Our faces and hair, though, look very, very similar. We have the same cheekbones, same nose, same thin curly brown hair, same rosacea, same natural downturn of the mouth that makes men on streets tell us to smile (to which both of us readily reply with snark). I love that my face is so much like my mom's.

My mom is a farm girl at heart (we were both born in central Virginia, and I actually call her "Mama"). She favors clothes that are practical and simple, and though I have more taste for dressing myself than she does, my clothes are all pretty simple. I stick with classic, understated clothing, usually in dark colors or gray, and let my "costuming" come out in jewelry and makeup.

16. Please describe your body.

Soft but overall pretty thin, size 8 by most standards; very pale (northern/western European almost entirely); warm toned; visible veins everywhere, showing greenish blue across my shoulders and chest and down my inner arms; freckled most of the year, but fading in and out as the sun does; exaggerated ski-jump nose; good cheekbones for my weight; broad shoulders; thick arms; big ribcage; deep belly button; small breasts; small pelvis but big butt and thighs; athletic calves.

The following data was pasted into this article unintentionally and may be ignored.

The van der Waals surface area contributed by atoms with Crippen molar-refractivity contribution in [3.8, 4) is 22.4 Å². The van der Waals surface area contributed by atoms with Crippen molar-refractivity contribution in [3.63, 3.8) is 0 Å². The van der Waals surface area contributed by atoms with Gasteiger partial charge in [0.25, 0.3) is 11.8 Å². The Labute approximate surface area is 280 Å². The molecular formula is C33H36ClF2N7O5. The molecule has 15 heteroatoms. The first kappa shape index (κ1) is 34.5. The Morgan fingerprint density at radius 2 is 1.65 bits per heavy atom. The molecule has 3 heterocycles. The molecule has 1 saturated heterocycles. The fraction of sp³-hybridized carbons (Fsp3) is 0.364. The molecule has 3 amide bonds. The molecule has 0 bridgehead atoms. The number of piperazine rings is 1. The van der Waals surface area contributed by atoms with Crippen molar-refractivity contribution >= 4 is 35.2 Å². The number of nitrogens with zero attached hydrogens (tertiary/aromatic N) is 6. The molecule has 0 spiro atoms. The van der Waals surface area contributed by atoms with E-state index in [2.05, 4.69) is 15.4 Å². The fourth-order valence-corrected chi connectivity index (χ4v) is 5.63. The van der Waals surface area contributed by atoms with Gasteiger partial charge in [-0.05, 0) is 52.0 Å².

I love my eyes most, I think: they are blue with a starburst of yellow around the pupil. My brother's are almost exactly the same. I think they're a mix of my parents' eyes: my mom's, which started out blue, turned hazel with bursts of gold around the pupils as she aged, and my dad's, which are blue with rings of ice. I like to think that my mom's gold filled in those white rings in my dad's eyes to make my brother's and mine. Once I had an optometrist tell me that he'd never seen eyes like mine. (Also a stoner grocery clerk; a Facebook comment; a classmate. List goes on.)

17. Please describe your mind.

Impatient and calm in measures.

19. What are you wearing on your body and face, and how is your hair done, right at this moment?

- Hair down and air-dried with a bit of mousse, as I do it every time I shower. It's naturally curly and I love the texture, although it can get a bit blowsy sometimes.